Abdur-Rahman ibn `Uthman al-Taymi said, “One night, at his office, Hadrat `Uthman (r.a) recited the entire Qur’an in a single cycle of prayer.”[15]

Commitment and modesty

It was their characters and their principles that elevated the famous Companions of the Prophet to the level of stars in the spiritual skies. Though after the triumph of Islam they were all rich, they lived humble and modest lives simply for the sake of following the way of the Prophet.

Hadrat `Uthman (r.a), wore inexpensive ordinary clothes, but they were always clean. He would sleep on the ground in the mosque after the noon prayer, so that the marks of stones were often found on his body. He offered delicious feasts to people, but contented himself with vinegar and olive oil to season his private meals. He spent whole days fasting and whole nights praying, yet he never imposed upon his servants to prepare ablution water outside of their working hours.

Hadrat `Uthman (r.a) was very watchful about treating people justly. Abul-Furat (r.a) related a representative incident. “Hadrat `Uthman (r.a) once asked his servant to pull him by the ear, because he had done the same to that servant once upon a time. When the servant grasped Hadrat `Uthman’s ear, he asked him to pull it harder, saying that retaliation was limited to formal exactness in this world, but it would not be so limited in the next.”[16]

`Uthman (r.a) the martyr

Muslims were successful in conquering many new lands during the caliphate of Hadrat `Uthman (r.a). Muslim rule was established in Cyprus, Tabaristan, Tripoli, and Armenia, and Muslim armies attacked the islands of Rhodes and Malta, as well as the great Byzantine capital, Constantinople. The biggest part of the Byzantine armada was destroyed in the Mediterranean Sea, and Muslim sea trade ventured to many new places.  Such movements prospered all the people of Muslim lands, as well as enriching the treasuries of the state.

The dramatically increasing prosperity made some people prefer the pleasures of this world, and political controversies over the control of the new wealth and power began to arise. The struggle became a widespread crisis of government. Finally, insurgents from Egypt, Basra, and Kufa gathered in Madina and laid siege to the dwelling of Hadrat `Uthman (r.a). The blockade was so severe that they debarred him from the water of the well which he himself had bought and donated for the benefit of Muslims.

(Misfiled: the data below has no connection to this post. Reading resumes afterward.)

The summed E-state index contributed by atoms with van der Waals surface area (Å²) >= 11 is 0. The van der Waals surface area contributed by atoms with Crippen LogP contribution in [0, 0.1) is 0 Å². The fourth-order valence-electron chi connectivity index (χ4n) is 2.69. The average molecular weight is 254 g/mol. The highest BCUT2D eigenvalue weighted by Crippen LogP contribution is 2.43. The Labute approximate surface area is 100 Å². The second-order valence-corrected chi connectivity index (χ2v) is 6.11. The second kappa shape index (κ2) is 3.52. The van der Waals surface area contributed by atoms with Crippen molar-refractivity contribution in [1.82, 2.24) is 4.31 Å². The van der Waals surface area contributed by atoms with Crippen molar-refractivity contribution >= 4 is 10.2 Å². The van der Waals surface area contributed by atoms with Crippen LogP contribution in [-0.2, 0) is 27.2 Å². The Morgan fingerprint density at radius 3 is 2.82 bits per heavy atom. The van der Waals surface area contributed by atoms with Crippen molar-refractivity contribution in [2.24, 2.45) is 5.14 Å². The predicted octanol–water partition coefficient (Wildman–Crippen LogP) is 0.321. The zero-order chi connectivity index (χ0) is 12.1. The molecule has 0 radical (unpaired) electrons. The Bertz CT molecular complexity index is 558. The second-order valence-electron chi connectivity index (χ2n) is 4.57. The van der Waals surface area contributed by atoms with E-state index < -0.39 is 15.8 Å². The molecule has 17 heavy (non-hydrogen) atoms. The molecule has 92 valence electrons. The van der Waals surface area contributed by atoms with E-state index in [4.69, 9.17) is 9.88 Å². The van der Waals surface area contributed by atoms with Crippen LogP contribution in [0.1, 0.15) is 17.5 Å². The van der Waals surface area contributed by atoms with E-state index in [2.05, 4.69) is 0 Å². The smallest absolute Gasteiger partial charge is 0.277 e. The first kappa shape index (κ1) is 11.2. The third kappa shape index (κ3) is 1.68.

Hadrat `Uthman (r.a) expressed the grief he felt, and warned with great insight against the troubles that would follow. He said, “I am like the father of sons who do not obey him when they are alive, and who will still cause him anxiety after their deaths.” When the Companions who supported him suggested that he raise an army to destroy the rebels, he declined, as he did not want to introduce violence into the community. He told them, “I prefer dying of persecution to instigating bloodshed.”

`Uthman (r.a) endeavored to give advice to the rebels, but it was of no use.  Ultimately they broke into his house and killed him.

Hadrat `Uthman (r.a) was martyred while fasting and reading the Qur’an. He was over 80 years old. He was stabbed, and his blood fell upon this verse: “… So Allah will suffice you against them, and He is the Hearing, the Knowing.” (Baqara/2:137).

The Prophet (pbuh) once said: “I swear by Allah that `Uthman will intercede with Allah to save seventy thousand Muslims from the fires of Hell.”[17]

May Allah help us grasp the meaning of the wisdom of Hadrat `Uthman (r.a).

Words of wisdom from Hadrat `Uthman (r.a)

“The wisest of people question and govern their lower selves, perform good deeds for the Next World, and make use of Allah’s glory to guard against the darkness of the tomb.”

“Let Allah’s servant fear Him, so as not to be resurrected blind, though now he has eyes! One meaningful word is enough for the wise. Those who are spiritually deaf cannot hear anyway…”